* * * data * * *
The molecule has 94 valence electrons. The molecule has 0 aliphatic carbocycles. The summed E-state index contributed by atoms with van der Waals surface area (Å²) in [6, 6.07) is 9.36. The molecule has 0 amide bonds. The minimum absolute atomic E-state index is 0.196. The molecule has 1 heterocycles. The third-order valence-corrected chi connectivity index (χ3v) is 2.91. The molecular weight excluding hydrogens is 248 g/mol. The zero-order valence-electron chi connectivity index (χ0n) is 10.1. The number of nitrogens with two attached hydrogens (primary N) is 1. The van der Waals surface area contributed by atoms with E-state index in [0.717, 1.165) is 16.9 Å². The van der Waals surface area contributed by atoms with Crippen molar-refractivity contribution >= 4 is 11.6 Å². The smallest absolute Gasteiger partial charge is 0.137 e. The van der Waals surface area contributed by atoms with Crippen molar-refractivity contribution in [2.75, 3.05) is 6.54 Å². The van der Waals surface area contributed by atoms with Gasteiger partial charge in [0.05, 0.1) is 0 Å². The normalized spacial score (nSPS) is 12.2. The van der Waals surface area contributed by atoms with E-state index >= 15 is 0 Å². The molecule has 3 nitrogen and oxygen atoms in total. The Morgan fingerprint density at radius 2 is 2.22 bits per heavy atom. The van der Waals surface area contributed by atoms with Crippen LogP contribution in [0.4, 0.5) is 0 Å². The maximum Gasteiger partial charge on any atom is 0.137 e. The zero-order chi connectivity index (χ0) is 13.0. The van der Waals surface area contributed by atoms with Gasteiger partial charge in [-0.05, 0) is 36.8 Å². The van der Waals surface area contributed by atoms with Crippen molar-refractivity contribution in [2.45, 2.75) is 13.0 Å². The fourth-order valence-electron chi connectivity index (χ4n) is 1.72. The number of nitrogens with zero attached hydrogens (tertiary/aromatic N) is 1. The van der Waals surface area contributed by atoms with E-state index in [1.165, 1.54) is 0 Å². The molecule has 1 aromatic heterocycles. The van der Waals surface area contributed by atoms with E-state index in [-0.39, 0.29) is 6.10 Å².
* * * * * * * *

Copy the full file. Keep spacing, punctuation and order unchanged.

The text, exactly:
The molecule has 94 valence electrons. The molecule has 0 aliphatic carbocycles. The summed E-state index contributed by atoms with van der Waals surface area (Å²) in [6, 6.07) is 9.36. The molecule has 0 amide bonds. The minimum absolute atomic E-state index is 0.196. The molecule has 1 heterocycles. The third-order valence-corrected chi connectivity index (χ3v) is 2.91. The molecular weight excluding hydrogens is 248 g/mol. The zero-order valence-electron chi connectivity index (χ0n) is 10.1. The number of nitrogens with two attached hydrogens (primary N) is 1. The van der Waals surface area contributed by atoms with E-state index in [0.717, 1.165) is 16.9 Å². The van der Waals surface area contributed by atoms with Crippen molar-refractivity contribution >= 4 is 11.6 Å². The smallest absolute Gasteiger partial charge is 0.137 e. The van der Waals surface area contributed by atoms with Crippen molar-refractivity contribution in [2.75, 3.05) is 6.54 Å². The van der Waals surface area contributed by atoms with Gasteiger partial charge in [0.05, 0.1) is 0 Å². The normalized spacial score (nSPS) is 12.2. The van der Waals surface area contributed by atoms with E-state index >= 15 is 0 Å². The molecule has 3 nitrogen and oxygen atoms in total. The Morgan fingerprint density at radius 2 is 2.22 bits per heavy atom. The van der Waals surface area contributed by atoms with Crippen LogP contribution in [0.4, 0.5) is 0 Å². The maximum Gasteiger partial charge on any atom is 0.137 e. The zero-order chi connectivity index (χ0) is 13.0. The van der Waals surface area contributed by atoms with Gasteiger partial charge in [-0.05, 0) is 36.8 Å². The van der Waals surface area contributed by atoms with Crippen molar-refractivity contribution in [2.45, 2.75) is 13.0 Å². The fourth-order valence-electron chi connectivity index (χ4n) is 1.72. The number of nitrogens with zero attached hydrogens (tertiary/aromatic N) is 1. The van der Waals surface area contributed by atoms with E-state index in [1.165, 1.54) is 0 Å². The molecule has 1 aromatic heterocycles. The van der Waals surface area contributed by atoms with E-state index in [-0.39, 0.29) is 6.10 Å².